Poster User Guide

Besides being a beautiful addition to the classroom, the biblical integration posters are an excellent resource for planning as well as instruction. The major principles on the posters identify many of the major tenets of the Christian faith. To use the posters most effectively, both the teacher and the students should be familiar with the information on them.

In addition to the text below, the video below highlights how to use the posters in the classroom.

How to use biblical integration posters

Click to watch the video "How to use Biblical Integration Posters

The following are just a few suggestions of ways the posters have been used all around the world.


What are the major biblical principles?
Which biblical principles apply to the lesson?

Many teachers are not quite sure which biblical concept to focus on when teaching. The posters include over 30 of the most common principles used in the classroom. Naturally these are not the only principles that apply but the posters do provide a convenient list for planning units and individual lessons. See the brainstorming page for ideas on how to biblically integrate a unit and the lesson plan page for how to create an individual biblically integrated lesson.

Reference Material

Many students do not naturally think biblically about many school subjects. More often than not, that is a reflection of upbringing in and out of school. The goal of Christian education is to help students to think biblically and critically. The posters provide a mechanism for that. On a simple and direct level, a teacher can use the posters as a point of reference when discussing the biblical principle that applies to the lesson.

Once the teacher feels that the students are fairly familiar with the information on the posters, he can then ask the students to identify which biblical principle applies to the lesson, and how. This can be done openly to the class by asking the students to identify a biblical principle from any poster, or it can be done more directly by asking students to identify a principle from a specific poster.

Initially, students may feel more comfortable being asked which principles apply in an open forum, meaning where any student can respond. Some students may need a little longer to make the connections between the topics and the biblical principles, and they will benefit from hearing other students make the connections. Ultimately, the goal is for each student to be able to identify biblical principles that apply to the various lessons.


Should the students’ abilities to identify the major biblical principle that applies to instruction be assessed?

Schools may have different positions on this issue, but one should keep in mind that assessment is a way of checking to see if students have learned what was instructed. Certainly if the class has never covered an issue, then to assess it would be inappropriate. The same goes for biblical integration. Students should not be expected to identify biblical principles on exams if they have not been exposed to that during instruction.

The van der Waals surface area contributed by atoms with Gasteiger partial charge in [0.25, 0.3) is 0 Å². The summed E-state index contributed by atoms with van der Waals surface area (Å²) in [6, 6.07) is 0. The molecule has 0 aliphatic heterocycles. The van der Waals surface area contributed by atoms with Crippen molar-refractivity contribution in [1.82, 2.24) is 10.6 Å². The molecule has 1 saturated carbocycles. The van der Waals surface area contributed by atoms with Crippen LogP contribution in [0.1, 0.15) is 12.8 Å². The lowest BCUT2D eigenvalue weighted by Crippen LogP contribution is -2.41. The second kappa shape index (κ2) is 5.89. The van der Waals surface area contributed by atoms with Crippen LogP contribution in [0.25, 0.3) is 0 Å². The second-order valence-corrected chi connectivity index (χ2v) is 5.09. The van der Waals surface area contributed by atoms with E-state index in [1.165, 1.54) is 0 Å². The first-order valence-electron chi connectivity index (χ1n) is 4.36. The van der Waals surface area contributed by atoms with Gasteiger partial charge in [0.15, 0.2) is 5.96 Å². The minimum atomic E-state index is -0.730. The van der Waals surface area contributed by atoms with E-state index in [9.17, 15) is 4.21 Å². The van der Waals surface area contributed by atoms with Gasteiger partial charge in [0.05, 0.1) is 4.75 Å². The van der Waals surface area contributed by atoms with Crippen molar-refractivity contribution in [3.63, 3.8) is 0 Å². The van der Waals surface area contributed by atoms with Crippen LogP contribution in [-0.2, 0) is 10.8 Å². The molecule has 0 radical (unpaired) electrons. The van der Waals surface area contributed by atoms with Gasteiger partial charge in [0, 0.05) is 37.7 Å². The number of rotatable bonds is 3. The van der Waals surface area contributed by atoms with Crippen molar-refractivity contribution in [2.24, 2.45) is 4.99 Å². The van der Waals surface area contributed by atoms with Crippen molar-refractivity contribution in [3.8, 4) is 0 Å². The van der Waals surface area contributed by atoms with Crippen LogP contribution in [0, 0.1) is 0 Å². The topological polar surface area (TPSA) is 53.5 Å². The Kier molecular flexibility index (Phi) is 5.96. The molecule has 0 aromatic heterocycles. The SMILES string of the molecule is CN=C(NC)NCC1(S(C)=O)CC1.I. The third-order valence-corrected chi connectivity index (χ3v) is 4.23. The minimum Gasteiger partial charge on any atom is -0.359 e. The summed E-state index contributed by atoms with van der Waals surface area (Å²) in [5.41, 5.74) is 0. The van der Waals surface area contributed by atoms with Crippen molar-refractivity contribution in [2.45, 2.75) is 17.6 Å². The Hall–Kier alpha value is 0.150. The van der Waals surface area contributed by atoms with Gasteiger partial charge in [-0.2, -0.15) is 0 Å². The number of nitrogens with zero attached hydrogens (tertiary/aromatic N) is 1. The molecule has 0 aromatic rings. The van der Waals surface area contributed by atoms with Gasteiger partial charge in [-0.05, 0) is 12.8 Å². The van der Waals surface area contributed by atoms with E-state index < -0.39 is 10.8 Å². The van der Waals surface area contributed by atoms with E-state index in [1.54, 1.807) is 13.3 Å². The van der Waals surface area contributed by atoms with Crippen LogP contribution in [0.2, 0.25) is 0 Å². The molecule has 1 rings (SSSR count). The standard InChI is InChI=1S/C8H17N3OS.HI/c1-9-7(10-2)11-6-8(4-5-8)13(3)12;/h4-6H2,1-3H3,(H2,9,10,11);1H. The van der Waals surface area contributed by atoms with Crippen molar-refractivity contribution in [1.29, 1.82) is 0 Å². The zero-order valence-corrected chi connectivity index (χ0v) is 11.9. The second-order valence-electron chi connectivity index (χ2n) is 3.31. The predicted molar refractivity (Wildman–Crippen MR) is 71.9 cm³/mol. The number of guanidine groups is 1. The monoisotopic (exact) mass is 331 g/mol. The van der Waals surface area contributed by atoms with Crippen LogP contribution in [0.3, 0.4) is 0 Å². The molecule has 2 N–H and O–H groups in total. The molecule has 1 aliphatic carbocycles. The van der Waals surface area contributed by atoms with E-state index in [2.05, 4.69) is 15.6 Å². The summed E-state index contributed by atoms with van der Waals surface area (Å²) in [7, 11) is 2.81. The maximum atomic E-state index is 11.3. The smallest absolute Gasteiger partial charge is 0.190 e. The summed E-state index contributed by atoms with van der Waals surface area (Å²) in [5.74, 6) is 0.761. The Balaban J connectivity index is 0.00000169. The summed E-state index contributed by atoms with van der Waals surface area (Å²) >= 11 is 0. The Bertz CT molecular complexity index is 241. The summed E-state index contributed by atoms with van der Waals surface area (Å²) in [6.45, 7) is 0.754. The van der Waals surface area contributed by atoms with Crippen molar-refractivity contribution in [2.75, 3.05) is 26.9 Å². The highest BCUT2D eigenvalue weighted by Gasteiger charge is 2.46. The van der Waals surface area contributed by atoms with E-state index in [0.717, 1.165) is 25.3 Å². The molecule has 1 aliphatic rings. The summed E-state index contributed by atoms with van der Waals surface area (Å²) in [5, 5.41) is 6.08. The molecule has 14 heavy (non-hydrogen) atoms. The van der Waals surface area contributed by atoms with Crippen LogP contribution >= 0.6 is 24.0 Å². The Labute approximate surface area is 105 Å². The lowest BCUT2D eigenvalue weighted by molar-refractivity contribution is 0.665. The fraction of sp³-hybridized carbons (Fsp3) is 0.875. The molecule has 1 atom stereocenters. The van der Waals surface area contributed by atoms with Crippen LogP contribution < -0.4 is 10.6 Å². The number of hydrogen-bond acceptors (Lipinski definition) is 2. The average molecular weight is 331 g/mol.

What about non-Christian students? Is it fair to ask them to identify biblical principles? If the assessment is clear, students will be asked to identify what has already been covered during instruction, what Christians believe. Being asked to identify what Christians believe is not the same as grading them on what they personally believe. In learning about different world religions, it would be appropriate to have students identify the major tenets of other religions on an exam. Likewise, it is appropriate to ask students to identify the basic tenets of Christianity and how they relate to the lesson.

This can be a sensitive issue and teachers may want to discuss this further with their principal or administrator.

Worldview Study Format

As an upper elementary teacher and middle school teacher, I noticed that my students were able to grasp the idea that not everyone believes the same things; everyone has their own worldview. Further, they could also understand how those beliefs translated into values and behaviors that not only influenced individuals, but society at large as well.

  • The eugenics movement in the early 20th century in the United States led to the sterilization of thousands of people, which sprang from the philosophy of Social Darwinism.
Worldview Pyramid - click image for larger view

People act according to their values which come from beliefs that stem from their worldview.

The exciting thing about studying worldviews with students is helping them understand how one develops a worldview, how it shapes people’s lives, how behavior reflect one’s worldview, and how the students can be more effective agents of change.

  • Communism springs from the premise that social problems are a result of economic issues, whereas Christianity finds that social problems are a result of the state of man, that he is made in the image of God but has a sin nature.

The posters list many of the main tenets of the Christian faith in five major categories: God, creation, mankind, moral order, and purpose. The five categories not only help students think about the different academic subjects from a biblical perspective, they also provide a template for studying other worldviews. What do other religions or philosophies say about the character or nature of God, creation, mankind, moral order, or purpose?

One of the best ways to compare and contrast worldviews is by establishing a base knowledge. Before delving into other worldviews, it is best to make sure the students have a strong grasp of the Christian worldview. Through a deliberate and careful study of the ramifications of various religions and philosophies, students can come to see how truly beautiful and powerful God is, and how transforming the Christian faith can be (Romans 12:1-2).